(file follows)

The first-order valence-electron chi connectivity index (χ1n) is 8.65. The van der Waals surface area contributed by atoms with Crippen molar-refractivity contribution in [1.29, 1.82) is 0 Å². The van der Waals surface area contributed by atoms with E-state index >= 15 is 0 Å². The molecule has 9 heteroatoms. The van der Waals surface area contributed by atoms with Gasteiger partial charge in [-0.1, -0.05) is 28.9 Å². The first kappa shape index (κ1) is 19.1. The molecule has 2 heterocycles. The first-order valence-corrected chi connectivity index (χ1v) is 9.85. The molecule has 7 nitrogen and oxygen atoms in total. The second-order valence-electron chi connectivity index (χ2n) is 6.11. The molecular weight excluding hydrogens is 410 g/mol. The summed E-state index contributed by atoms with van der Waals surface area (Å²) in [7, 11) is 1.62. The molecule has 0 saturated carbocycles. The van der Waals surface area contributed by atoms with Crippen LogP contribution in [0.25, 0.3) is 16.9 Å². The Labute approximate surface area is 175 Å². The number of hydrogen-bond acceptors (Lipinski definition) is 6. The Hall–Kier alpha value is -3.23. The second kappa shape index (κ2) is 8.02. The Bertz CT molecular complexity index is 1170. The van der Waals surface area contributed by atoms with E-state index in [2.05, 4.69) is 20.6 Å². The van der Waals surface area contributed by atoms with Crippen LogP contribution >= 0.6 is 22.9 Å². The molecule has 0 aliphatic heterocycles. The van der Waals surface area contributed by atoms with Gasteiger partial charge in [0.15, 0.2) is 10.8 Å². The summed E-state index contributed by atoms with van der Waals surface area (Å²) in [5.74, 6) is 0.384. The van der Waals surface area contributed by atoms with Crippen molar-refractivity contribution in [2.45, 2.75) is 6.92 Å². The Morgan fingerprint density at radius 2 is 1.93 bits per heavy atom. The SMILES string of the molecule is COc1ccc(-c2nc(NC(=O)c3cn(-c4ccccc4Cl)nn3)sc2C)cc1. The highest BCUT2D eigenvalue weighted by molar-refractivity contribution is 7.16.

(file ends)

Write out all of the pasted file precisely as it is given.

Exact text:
The first-order valence-electron chi connectivity index (χ1n) is 8.65. The van der Waals surface area contributed by atoms with Crippen molar-refractivity contribution in [1.29, 1.82) is 0 Å². The van der Waals surface area contributed by atoms with E-state index >= 15 is 0 Å². The molecule has 9 heteroatoms. The van der Waals surface area contributed by atoms with Gasteiger partial charge in [-0.1, -0.05) is 28.9 Å². The first kappa shape index (κ1) is 19.1. The molecule has 2 heterocycles. The first-order valence-corrected chi connectivity index (χ1v) is 9.85. The molecule has 7 nitrogen and oxygen atoms in total. The second-order valence-electron chi connectivity index (χ2n) is 6.11. The molecular weight excluding hydrogens is 410 g/mol. The summed E-state index contributed by atoms with van der Waals surface area (Å²) in [7, 11) is 1.62. The molecule has 0 saturated carbocycles. The van der Waals surface area contributed by atoms with Crippen LogP contribution in [0.25, 0.3) is 16.9 Å². The Labute approximate surface area is 175 Å². The number of hydrogen-bond acceptors (Lipinski definition) is 6. The Hall–Kier alpha value is -3.23. The second kappa shape index (κ2) is 8.02. The Bertz CT molecular complexity index is 1170. The van der Waals surface area contributed by atoms with E-state index in [2.05, 4.69) is 20.6 Å². The van der Waals surface area contributed by atoms with Crippen LogP contribution >= 0.6 is 22.9 Å². The molecule has 0 aliphatic heterocycles. The van der Waals surface area contributed by atoms with Gasteiger partial charge in [0.15, 0.2) is 10.8 Å². The summed E-state index contributed by atoms with van der Waals surface area (Å²) in [5.74, 6) is 0.384. The van der Waals surface area contributed by atoms with Crippen molar-refractivity contribution in [2.45, 2.75) is 6.92 Å². The Morgan fingerprint density at radius 2 is 1.93 bits per heavy atom. The SMILES string of the molecule is COc1ccc(-c2nc(NC(=O)c3cn(-c4ccccc4Cl)nn3)sc2C)cc1. The highest BCUT2D eigenvalue weighted by molar-refractivity contribution is 7.16.